790 Evidence that dairy fat prevents type 2 diabetes has been around for some time, and this impressive study shows that it is probably mediated by trans-palmitoleic acid. The measurement of this fatty acid is difficult and the investigators went to great lengths to validate their assay and then to compare levels with incident type 2 diabetes in 3736 adults in the Cardiovascular Health Study, carrying out adjustments for a wide range of possible confounders. In the top two quintiles of circulating trans-palmitoleate, the risk of type 2 diabetes falls by a factor of two and three – no marginal effect, this. Du beurre, du beurre, et encore du beurre: Brillat-Savarin’s three secrets of cookery may also be the secret of avoiding diabetes (and don’t forget to have some coffee afterwards – but that is another story).
Aristotle for the Week:
Excellence is an art won by training and habituation. We do not act rightly because we have virtue or excellence but rather we have those because we have acted rightly. We are what we repeatedly do. Excellence then is not an act but a habit.—Aristotle1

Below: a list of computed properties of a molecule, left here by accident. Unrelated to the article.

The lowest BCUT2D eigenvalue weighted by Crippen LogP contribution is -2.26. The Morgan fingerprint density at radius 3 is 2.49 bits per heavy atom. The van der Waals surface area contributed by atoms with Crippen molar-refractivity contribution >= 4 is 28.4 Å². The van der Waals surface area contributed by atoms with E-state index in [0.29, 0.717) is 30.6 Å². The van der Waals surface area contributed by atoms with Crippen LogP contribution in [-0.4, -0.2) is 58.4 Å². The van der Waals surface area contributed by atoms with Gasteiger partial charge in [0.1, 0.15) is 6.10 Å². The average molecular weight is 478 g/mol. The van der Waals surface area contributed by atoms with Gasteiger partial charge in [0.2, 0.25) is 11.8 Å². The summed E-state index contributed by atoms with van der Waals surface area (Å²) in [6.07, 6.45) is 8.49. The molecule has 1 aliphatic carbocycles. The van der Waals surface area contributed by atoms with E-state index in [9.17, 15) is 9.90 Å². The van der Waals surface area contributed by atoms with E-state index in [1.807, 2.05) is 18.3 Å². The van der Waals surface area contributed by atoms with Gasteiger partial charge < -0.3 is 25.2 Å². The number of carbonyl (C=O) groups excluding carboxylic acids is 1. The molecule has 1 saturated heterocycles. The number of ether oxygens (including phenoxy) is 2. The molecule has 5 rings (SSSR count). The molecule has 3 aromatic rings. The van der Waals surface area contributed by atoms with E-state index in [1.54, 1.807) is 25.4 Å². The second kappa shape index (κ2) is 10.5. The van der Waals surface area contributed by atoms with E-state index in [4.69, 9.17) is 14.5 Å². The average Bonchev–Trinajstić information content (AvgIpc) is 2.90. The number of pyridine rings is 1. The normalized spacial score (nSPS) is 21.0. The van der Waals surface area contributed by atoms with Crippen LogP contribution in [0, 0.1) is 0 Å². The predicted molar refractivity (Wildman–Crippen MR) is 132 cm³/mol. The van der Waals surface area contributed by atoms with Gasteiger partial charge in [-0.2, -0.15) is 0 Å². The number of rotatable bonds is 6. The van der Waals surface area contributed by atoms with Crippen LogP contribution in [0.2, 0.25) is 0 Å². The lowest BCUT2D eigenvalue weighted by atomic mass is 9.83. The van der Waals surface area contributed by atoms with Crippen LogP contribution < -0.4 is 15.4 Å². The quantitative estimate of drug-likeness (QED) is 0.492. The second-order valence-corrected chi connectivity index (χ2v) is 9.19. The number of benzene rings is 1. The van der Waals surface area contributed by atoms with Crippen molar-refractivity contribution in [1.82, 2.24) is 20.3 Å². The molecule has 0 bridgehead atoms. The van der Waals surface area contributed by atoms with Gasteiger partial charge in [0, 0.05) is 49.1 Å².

This quotation from “Aristotle” heads up the JAMA article on professionalism which I mention at the start. I love its message; but it doesn’t really sound like Aristotle, and the citation is:
In fact it is Durant rather than Aristotle who wrote these sentences, when trying to explain what Aristotle meant in his Nicomachean Ethics. He inserts a couple of (amended) quotes from the Ethics:
- “With regard to excellence, it is not enough to know, but we must try to have and use it.”
- “these virtues are formed in man by his doing the actions”
Now we don’t, of course, know how much of the text now called Nicomachean Ethics was written by Aristotle himself. It seems to me that these Zoroastrian precepts show how deeply the enlightened Persians had influenced the pagan barbarians of Greece. Sadly Aristotle’s thuggish pupil Alexander of Macedon then went on to destroy the civilization of Persia, probably with the encouragement of his teacher.